Abstract: Theory suggests a negative relationship between disclosure and the cost of capital. However, empirical research has not, in general, confirmed this. In particular, Botosan (1997) finds no evidence of a negative relationship for firms with a high analyst following, and moreover, Botosan and Plumlee (2002a) find that firms’ cost of capital increases with timely disclosures. There are several possible explanations for this puzzle. First, the theory‐driven hypothesis may be false and require re‐specification. Second, there may be correlated omitted variables contaminating the results. Finally, these inconclusive results may have arisen due to problems with the measurement of disclosure. We construct an innovative measure of timely disclosure, that attempts to capture quality rather than quantity of strategic disclosures. In addition, motivated by new theoretical research by Gietzmann and Trombetta (2003), we control for a possible omitted variable, namely accounting policy choice. With this revised research design, we find the expected negative relationship. Furthermore, as predicted by Gietzmann and Trombetta, this relationship is only significant for firms adopting aggressive accounting policies.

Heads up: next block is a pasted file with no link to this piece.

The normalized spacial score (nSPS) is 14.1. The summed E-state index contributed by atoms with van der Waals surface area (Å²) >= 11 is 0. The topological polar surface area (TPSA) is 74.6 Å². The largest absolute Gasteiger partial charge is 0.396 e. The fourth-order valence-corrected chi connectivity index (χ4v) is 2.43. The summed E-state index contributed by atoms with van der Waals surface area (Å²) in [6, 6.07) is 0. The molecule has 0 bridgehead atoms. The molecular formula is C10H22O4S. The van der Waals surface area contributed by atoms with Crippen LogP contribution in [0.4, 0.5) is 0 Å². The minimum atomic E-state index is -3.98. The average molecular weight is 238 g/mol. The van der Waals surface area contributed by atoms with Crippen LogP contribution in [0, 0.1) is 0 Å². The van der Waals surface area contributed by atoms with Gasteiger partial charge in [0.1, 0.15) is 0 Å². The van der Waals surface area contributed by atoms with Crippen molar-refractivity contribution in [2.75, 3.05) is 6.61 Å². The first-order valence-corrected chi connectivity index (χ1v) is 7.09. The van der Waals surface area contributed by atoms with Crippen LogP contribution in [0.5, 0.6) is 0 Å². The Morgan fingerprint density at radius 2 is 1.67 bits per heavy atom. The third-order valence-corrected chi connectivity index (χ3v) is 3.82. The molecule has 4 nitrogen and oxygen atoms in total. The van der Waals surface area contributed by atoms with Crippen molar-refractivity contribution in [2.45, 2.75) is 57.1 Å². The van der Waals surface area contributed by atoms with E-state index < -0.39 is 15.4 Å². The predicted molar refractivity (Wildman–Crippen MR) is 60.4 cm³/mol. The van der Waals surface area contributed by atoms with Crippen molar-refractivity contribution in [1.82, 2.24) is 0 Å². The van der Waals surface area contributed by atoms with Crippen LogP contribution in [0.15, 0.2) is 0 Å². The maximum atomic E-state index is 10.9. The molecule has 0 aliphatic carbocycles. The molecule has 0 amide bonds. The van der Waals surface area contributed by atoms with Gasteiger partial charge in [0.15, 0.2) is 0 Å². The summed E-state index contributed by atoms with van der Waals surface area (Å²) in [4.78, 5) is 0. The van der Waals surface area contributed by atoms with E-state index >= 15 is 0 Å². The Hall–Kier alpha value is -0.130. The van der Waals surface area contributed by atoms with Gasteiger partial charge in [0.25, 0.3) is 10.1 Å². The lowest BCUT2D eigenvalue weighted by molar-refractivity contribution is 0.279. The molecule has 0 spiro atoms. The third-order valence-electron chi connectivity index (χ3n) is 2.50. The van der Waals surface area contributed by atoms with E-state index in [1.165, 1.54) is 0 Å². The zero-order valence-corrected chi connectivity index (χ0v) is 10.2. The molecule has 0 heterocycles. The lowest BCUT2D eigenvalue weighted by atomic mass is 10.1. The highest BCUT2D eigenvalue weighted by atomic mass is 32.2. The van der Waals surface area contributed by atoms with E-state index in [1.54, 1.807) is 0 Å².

Journal of Business Finance & Accounting – Wiley
Published: Apr 1, 2005
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